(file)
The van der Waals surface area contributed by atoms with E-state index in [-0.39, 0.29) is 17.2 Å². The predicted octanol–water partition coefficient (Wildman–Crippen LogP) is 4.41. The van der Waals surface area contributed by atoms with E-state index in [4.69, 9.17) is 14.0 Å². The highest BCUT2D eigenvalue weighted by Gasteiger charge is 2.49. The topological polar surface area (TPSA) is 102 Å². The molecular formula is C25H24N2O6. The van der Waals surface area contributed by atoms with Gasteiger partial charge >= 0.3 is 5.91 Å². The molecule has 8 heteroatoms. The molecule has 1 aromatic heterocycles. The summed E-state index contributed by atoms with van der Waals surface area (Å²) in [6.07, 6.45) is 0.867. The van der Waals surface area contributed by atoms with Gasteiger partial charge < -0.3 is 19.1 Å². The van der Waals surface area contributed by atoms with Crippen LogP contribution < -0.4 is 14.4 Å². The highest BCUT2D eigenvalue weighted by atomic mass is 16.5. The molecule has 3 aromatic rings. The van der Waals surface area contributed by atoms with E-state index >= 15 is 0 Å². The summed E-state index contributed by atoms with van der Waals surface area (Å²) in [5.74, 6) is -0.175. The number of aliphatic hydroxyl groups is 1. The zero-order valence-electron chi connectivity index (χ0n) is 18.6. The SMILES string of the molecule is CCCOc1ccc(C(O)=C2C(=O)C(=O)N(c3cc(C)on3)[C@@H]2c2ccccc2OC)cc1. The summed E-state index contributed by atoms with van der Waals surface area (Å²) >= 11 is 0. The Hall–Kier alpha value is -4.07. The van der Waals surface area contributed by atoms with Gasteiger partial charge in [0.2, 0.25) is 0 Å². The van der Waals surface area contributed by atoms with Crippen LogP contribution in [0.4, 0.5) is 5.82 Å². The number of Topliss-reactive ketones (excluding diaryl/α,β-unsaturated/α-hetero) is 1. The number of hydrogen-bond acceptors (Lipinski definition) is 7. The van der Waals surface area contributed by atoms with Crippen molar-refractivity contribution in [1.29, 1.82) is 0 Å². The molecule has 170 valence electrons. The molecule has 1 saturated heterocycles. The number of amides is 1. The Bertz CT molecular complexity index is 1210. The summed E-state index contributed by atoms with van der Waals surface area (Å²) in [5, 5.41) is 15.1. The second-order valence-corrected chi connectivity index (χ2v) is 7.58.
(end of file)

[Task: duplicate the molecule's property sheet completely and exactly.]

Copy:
The van der Waals surface area contributed by atoms with E-state index in [-0.39, 0.29) is 17.2 Å². The predicted octanol–water partition coefficient (Wildman–Crippen LogP) is 4.41. The van der Waals surface area contributed by atoms with E-state index in [4.69, 9.17) is 14.0 Å². The highest BCUT2D eigenvalue weighted by Gasteiger charge is 2.49. The topological polar surface area (TPSA) is 102 Å². The molecular formula is C25H24N2O6. The van der Waals surface area contributed by atoms with Gasteiger partial charge >= 0.3 is 5.91 Å². The molecule has 8 heteroatoms. The molecule has 1 aromatic heterocycles. The summed E-state index contributed by atoms with van der Waals surface area (Å²) in [6.07, 6.45) is 0.867. The van der Waals surface area contributed by atoms with Gasteiger partial charge < -0.3 is 19.1 Å². The van der Waals surface area contributed by atoms with Crippen LogP contribution < -0.4 is 14.4 Å². The highest BCUT2D eigenvalue weighted by atomic mass is 16.5. The molecule has 3 aromatic rings. The van der Waals surface area contributed by atoms with E-state index >= 15 is 0 Å². The summed E-state index contributed by atoms with van der Waals surface area (Å²) in [5.74, 6) is -0.175. The number of aliphatic hydroxyl groups is 1. The zero-order valence-electron chi connectivity index (χ0n) is 18.6. The SMILES string of the molecule is CCCOc1ccc(C(O)=C2C(=O)C(=O)N(c3cc(C)on3)[C@@H]2c2ccccc2OC)cc1. The summed E-state index contributed by atoms with van der Waals surface area (Å²) >= 11 is 0. The Hall–Kier alpha value is -4.07. The van der Waals surface area contributed by atoms with Gasteiger partial charge in [0.2, 0.25) is 0 Å². The van der Waals surface area contributed by atoms with Crippen LogP contribution in [0.4, 0.5) is 5.82 Å². The number of Topliss-reactive ketones (excluding diaryl/α,β-unsaturated/α-hetero) is 1. The number of hydrogen-bond acceptors (Lipinski definition) is 7. The van der Waals surface area contributed by atoms with Crippen molar-refractivity contribution in [1.29, 1.82) is 0 Å². The molecule has 170 valence electrons. The molecule has 1 saturated heterocycles. The number of amides is 1. The Bertz CT molecular complexity index is 1210. The summed E-state index contributed by atoms with van der Waals surface area (Å²) in [5, 5.41) is 15.1. The second-order valence-corrected chi connectivity index (χ2v) is 7.58.